Benefits Of Wristband Fitness Trackers

How Using Fitness Tracking Wristbands Can Help PCOS

Fitbit Flex. Wendy Bumgardner © 2013

Most experts agree that physical activity is a critical factor in successfully managing PCOS as it can significantly improve both physical and emotional well-being. But you don’t have to sweat it out at the gym to get results. Increasing activity during routine daily activities like parking your car further away from an entrance or taking steps instead of an elevator, are easy ways to incorporate more movement into your life.

Many people are now using fitness tracking wristbands to help set and monitor goals for exercise and other health aspects. I decided to try several out.


Benefits of Wristband Fitness Trackers

Fitness wristbands can help monitor your health in several ways. One primary function is to count the number of steps you take throughout the day. The technology has been made "smart" enough to require little or no programming. This is a welcome relief from my previous experiences with waistband "pedometers," which require a user to measure their foot stride distance in feet, program the pedometer accordingly, and hit a switch every time you switch from walking to jogging.

I tried both the Garmin Vivofit and the Fitbit Flex. Both were essentially ready to use out of the box, only requiring me to turn them on and download an app to my smartphone. Happily, both measured my distances very accurately. I walked on a measured trail and both devices measured distance accurately, to within 0.1 mile on a 2 mile walk.


The Garmin Vivofit can be used as a watch and displays the time and key fitness measurements like number of steps taken and distance. I found this to be very motivating as I could check it easily throughout the day to monitor my progress. In contrast, the Fitbit Flex is a simple black band with no information displaying; exercise statistics can only be seen on the Fitbit smartphone app after "synching" the devices (you push a button and wait a few seconds).

Power supply is another difference between these two fitness bands. The Garmin Vivofit has "watch" type batteries, which purport to work for approximately one year. Conversely, the Fitbit Flex has a rechargeable battery that I had to remove from the wristband once a week for re-charging (by plugging it into the USB port on a computer).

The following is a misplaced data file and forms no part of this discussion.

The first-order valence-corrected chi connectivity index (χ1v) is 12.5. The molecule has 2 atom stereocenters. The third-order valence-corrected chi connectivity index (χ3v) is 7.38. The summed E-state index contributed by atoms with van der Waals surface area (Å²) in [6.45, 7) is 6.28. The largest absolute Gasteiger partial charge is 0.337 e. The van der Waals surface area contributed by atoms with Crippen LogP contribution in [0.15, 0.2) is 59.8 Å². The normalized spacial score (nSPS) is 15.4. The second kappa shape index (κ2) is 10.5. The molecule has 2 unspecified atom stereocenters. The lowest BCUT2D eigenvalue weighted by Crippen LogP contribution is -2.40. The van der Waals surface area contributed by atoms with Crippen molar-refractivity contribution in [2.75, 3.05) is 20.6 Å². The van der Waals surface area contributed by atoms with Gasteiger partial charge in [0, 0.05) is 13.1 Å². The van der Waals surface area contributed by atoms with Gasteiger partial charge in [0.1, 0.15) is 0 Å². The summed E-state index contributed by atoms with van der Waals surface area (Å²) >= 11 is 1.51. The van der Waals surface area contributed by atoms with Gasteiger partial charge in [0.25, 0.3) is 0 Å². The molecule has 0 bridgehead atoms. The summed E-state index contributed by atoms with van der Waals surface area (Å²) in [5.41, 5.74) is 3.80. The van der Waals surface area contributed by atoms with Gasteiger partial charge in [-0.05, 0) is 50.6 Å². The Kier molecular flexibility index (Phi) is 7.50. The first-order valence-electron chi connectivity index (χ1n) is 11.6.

I found the use of the fitness band extremely helpful in establishing and managing fitness goals. My initial goal was to walk at least 10,000 steps (approximately 4.7 miles) every day. I was very surprised to see how much distance I was covering just around the house and office!

Both of the wristbands I tried have certain limitations to be cognizant of. I sometimes walk almost a mile in the local supermarket during a typical shopping trip, but since my wrist was relatively still pushing the cart, distance wasn't measured. Likewise, if I am giving a presentation or taking a lot with my hands (I am Italian!) my distance increased.

Another interesting feature of some fitness bands is that they also allow you to track aspects of your sleep, such as hours per night and your movement while sleeping. I found this useful at first, but found the capabilities somewhat basic and they required me to remember to hit a button both at night and in the morning.

I also sleep more comfortably without wearing a watch.

Both the Garmin and Fitbit Apps enable you to manually enter and track other health goals and activities, such as eating (food log) and other exercise not easily tracked by the band (i.e. weight training). I was particularly pleased by the Garmin App's synchronization with the "MyFitnessPal" food record app to use on a smartphone.

The Garmin currently is (and Fitbit claims in the near future to be) capable of measuring and tracking heart rate. This can be very useful for measuring the cardio intensity of your exercise.

Bottom line: This new generation of exercise monitoring wristbands is now a key component of my daily measurement of fitness goals and a new contributor to my management of PCOS.

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